1. This ritual is one that establishes status relationships much more strongly than graduations in the United States, which generally have greater participation of speakers from student council and/or the top performing students at the given university. The speaker is free to tell some jokes as well as encourage students to be serious about their future- this is especially true with invited celebrities, both local or national. Perhaps this has to do with the general collectivist vs. individualist contrast between the East and the West, but this could very well be a generalization as this was just one school in China. Additionally, the gowns at graduations in America tend to be divided along gender lines as opposed to professional lines, and the way we choose to distinguish ourselves in a given society indicates the weight given to said distinction. In the end, though, both ceremonies honor the professors and staff of the university for the work they do and they build solidarity for an intellectual community that strives to carry the mantel of progress in the world. In effect, this could be perceived as a rite of intensification as well as a rite of passage and a ritual which reinforces status relationships in the university.

  2. I see a lot of similarities and some differences between graduating in China versus graduating in America. It seems the general set up with the principal and professors being in attendance, robes to signify different levels of education, and speeches by professors. The carrying of the mace was different, something I have never heard of in an American school. We also have cords which people wear to symbolize students accomplishments and there is usually a big guest speaker at some graduations. Graduations in general I would say are rites of passage. You are passing on to the next phase of your life, the real world. You are also going into a new world of more responsibility. It is also a rite of intensification; it intensifies the status relationship that a graduate has. I think you could also say playing the national anthem is another rite of intensification, it intensifies their pride in their country.

  3. This was interesting to read, I always wondered what graduation ceremonies were like in other countries. I only have experience with High School graduations, so college graduations may differ here in the United States. Regardless, here in the United States graduation ceremonies tend to be jovial celebrations of the students’ accomplishments. The valedictorian will give a speech to their fellow students about determination and the bright future. The focus is on the students and to celebrate them. From your experience, while it may be unique and not indicative of all of China, seems to be more focused on the seriousness of the event. This rite of passage is something to be respected and honored. Speaking on graduation ceremonies in general, they follow Van Gennep’s stages almost perfectly. The students don “costumes” in the essence of the graduation gowns. They separate the students from the rest of the student body as they are moving on and reintegrate them into society as adults and working citizens.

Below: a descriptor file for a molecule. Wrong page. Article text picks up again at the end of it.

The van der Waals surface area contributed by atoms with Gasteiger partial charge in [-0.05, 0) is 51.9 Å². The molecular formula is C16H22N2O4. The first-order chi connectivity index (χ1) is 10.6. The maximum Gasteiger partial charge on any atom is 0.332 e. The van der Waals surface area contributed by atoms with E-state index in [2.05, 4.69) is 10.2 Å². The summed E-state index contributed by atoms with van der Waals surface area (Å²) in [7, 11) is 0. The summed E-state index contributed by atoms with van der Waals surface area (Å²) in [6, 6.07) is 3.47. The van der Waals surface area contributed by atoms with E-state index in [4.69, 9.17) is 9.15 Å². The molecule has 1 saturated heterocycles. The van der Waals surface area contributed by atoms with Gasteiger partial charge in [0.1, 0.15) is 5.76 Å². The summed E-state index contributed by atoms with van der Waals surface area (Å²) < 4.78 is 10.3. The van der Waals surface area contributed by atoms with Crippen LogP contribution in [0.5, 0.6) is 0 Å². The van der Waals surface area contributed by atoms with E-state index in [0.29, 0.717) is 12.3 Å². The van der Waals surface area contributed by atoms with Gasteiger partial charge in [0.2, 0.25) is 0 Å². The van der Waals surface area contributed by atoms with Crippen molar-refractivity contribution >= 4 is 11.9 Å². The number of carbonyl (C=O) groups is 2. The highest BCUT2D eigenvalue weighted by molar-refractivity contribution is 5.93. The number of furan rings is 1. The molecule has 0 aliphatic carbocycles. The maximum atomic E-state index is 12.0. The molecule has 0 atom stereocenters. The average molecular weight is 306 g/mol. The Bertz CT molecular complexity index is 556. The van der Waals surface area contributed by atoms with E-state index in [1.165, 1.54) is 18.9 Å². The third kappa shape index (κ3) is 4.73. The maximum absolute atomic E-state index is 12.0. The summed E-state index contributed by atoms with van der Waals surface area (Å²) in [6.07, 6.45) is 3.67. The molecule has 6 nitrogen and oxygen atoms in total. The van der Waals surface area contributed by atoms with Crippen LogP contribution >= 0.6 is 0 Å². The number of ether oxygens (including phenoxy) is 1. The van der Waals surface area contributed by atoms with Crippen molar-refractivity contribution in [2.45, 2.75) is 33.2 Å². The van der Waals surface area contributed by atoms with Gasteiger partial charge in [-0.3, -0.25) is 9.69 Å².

4. It’s very interesting to get a perspective on graduation in a country that isn’t the United States. As a student that has already walked and been to multiple ceremonies, it’s easy to notice the key similarities and differences for graduations taking place in China versus the United States. Graduation in both of these countries follows the Rites of Passage ritual, because it’s a transcendence from student to adult. There is a lot of emphasis placed on the change in each individual from the start of there college career to the end of it. It seems like the event is taken much more seriously in China, because a lot of people in this country skip graduation or give little attention to it. It’s also common in the U.S. for the professors and valedictorians to speak at graduation. Like your graduation we also use different colors for caps and gowns, which refer to the status of graduates. Chords are used in the US for graduations and they are popular because they help distinguish different accomplishments from each student, which could be anything from having a high gpa to being in the national honor society. It seems that most things about our graduations are similar, and the most important part about them its the rites of passage, our transcendence into adulthood.